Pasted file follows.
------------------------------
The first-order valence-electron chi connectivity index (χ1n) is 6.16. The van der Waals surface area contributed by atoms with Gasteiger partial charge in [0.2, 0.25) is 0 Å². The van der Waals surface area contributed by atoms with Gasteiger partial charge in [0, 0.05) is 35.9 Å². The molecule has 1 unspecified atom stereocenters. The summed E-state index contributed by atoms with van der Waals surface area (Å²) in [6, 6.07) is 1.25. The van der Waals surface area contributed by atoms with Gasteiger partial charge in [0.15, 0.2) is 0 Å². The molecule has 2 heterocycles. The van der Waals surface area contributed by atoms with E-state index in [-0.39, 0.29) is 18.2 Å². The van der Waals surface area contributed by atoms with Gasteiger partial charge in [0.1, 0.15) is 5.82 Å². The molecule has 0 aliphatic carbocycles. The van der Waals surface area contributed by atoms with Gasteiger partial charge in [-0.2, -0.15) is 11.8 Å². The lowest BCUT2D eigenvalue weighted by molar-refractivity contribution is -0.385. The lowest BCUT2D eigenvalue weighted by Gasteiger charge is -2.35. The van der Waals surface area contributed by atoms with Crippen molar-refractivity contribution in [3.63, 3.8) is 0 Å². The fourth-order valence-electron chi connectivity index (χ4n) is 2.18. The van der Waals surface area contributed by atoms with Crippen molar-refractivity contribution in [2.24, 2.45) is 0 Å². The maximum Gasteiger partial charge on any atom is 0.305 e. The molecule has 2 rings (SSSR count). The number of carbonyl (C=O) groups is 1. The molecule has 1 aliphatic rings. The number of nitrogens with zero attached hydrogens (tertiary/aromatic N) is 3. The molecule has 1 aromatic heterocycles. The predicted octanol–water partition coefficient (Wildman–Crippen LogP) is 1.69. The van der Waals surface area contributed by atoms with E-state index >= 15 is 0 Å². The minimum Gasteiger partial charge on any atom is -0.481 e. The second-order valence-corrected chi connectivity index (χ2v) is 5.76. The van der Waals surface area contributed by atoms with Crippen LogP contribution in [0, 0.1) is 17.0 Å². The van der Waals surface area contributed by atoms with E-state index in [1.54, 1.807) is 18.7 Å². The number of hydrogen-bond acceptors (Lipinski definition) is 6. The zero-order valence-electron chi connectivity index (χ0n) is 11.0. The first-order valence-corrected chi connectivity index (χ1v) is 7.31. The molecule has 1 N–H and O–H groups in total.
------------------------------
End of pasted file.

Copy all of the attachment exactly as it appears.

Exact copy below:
The first-order valence-electron chi connectivity index (χ1n) is 6.16. The van der Waals surface area contributed by atoms with Gasteiger partial charge in [0.2, 0.25) is 0 Å². The van der Waals surface area contributed by atoms with Gasteiger partial charge in [0, 0.05) is 35.9 Å². The molecule has 1 unspecified atom stereocenters. The summed E-state index contributed by atoms with van der Waals surface area (Å²) in [6, 6.07) is 1.25. The van der Waals surface area contributed by atoms with Gasteiger partial charge in [0.15, 0.2) is 0 Å². The molecule has 2 heterocycles. The van der Waals surface area contributed by atoms with E-state index in [-0.39, 0.29) is 18.2 Å². The van der Waals surface area contributed by atoms with Gasteiger partial charge in [0.1, 0.15) is 5.82 Å². The molecule has 0 aliphatic carbocycles. The van der Waals surface area contributed by atoms with Gasteiger partial charge in [-0.2, -0.15) is 11.8 Å². The lowest BCUT2D eigenvalue weighted by molar-refractivity contribution is -0.385. The lowest BCUT2D eigenvalue weighted by Gasteiger charge is -2.35. The van der Waals surface area contributed by atoms with Crippen molar-refractivity contribution in [3.63, 3.8) is 0 Å². The fourth-order valence-electron chi connectivity index (χ4n) is 2.18. The van der Waals surface area contributed by atoms with Crippen molar-refractivity contribution in [2.24, 2.45) is 0 Å². The maximum Gasteiger partial charge on any atom is 0.305 e. The molecule has 2 rings (SSSR count). The number of carbonyl (C=O) groups is 1. The molecule has 1 aliphatic rings. The number of nitrogens with zero attached hydrogens (tertiary/aromatic N) is 3. The molecule has 1 aromatic heterocycles. The predicted octanol–water partition coefficient (Wildman–Crippen LogP) is 1.69. The van der Waals surface area contributed by atoms with E-state index >= 15 is 0 Å². The minimum Gasteiger partial charge on any atom is -0.481 e. The second-order valence-corrected chi connectivity index (χ2v) is 5.76. The van der Waals surface area contributed by atoms with Crippen LogP contribution in [0, 0.1) is 17.0 Å². The van der Waals surface area contributed by atoms with E-state index in [1.54, 1.807) is 18.7 Å². The number of hydrogen-bond acceptors (Lipinski definition) is 6. The zero-order valence-electron chi connectivity index (χ0n) is 11.0. The first-order valence-corrected chi connectivity index (χ1v) is 7.31. The molecule has 1 N–H and O–H groups in total.